Former Liverpool captain Tommy Smith, who helped the club to domestic and European success in the 1960s and 1970s, has died aged 74.
Known as the “Anfield Iron”, Smith had an 18-year career at Anfield, during which he won four league titles.
He scored in the 1977 European Cup final as Liverpool beat Borussia Monchengladbach 3-1 to win the trophy for the first time.
Liverpool said that they were “deeply saddened” by his death.
Smith, who made 638 appearances for the Reds between 1960 and 1978, had struggled with dementia and other ailments during his later years.
His daughter, Janette Simpson, told the club website on Friday: “Dad died very peacefully in his sleep shortly after 4.30pm today at his nursing home.
“He had been growing increasingly frail and suffering from a variety of ailments over the last three months especially.
“We are obviously all devastated.”
‘He was a leader’ – Liverpool greats pay tribute
Former Liverpool manager and player Roy Evans paid tribute to Smith, who was his best man at his wedding.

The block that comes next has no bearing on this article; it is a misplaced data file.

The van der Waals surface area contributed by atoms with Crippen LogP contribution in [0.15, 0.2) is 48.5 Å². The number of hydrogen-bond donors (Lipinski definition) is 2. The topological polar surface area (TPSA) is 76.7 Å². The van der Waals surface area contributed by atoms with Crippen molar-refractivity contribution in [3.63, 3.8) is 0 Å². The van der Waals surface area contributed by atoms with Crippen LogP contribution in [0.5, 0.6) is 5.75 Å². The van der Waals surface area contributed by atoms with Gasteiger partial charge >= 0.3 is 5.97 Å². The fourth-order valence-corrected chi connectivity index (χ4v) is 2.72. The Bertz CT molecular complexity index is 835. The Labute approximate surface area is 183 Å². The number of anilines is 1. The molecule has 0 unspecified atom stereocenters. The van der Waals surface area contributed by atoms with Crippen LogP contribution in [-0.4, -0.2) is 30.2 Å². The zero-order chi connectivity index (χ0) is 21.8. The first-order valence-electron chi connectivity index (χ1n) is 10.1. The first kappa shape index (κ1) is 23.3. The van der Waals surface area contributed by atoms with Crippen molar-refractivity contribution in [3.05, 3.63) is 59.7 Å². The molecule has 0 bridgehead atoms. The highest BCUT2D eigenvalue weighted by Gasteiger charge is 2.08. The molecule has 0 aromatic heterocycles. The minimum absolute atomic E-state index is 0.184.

“It’s a big loss and I know he’s not been very well for a year now,” Evans told BBC Radio 5 Live. “He was a great guy; he helped me through my career.
“He was a normal guy. We had a lot of fun together. He used to look after me when I first came to Liverpool. We’d go out and have a couple of beers.
“On the pitch he was very physical, but he was also a very good footballer. He was a leader. There will be a lot of very sad people tonight.”
Former Liverpool midfielder Kenny Dalglish said Smith helped him settle in when he made the move from Celtic to Merseyside in 1977.
He told the club website: “Smith was a fantastic servant. He was a great advert for Liverpool football club. It’s very sad to see him go, but his memories will be there forever.
Former Liverpool defender Jamie Carragher tweeted that Smith was “one of the club’s all-time greats”, a sentiment echoed by Reds chief Peter Moore, and ex-striker Michael Owen said he was a “legendary player”.
‘Liverpool legend in every single way’
Former Reds defender Mark Lawrenson on BBC Radio 5 Live
“He was a Liverpool great, a really good player and a beautiful striker of the ball. He played in the midfield and in the defence, and he took no prisoners.
“Tommy was a leader of men. Just to be able to play three positions in an outstanding team was great.
“All he ever wanted to do was play for Liverpool and the reason he played so many games was because he played injured. He really was a Liverpool legend in every single way.”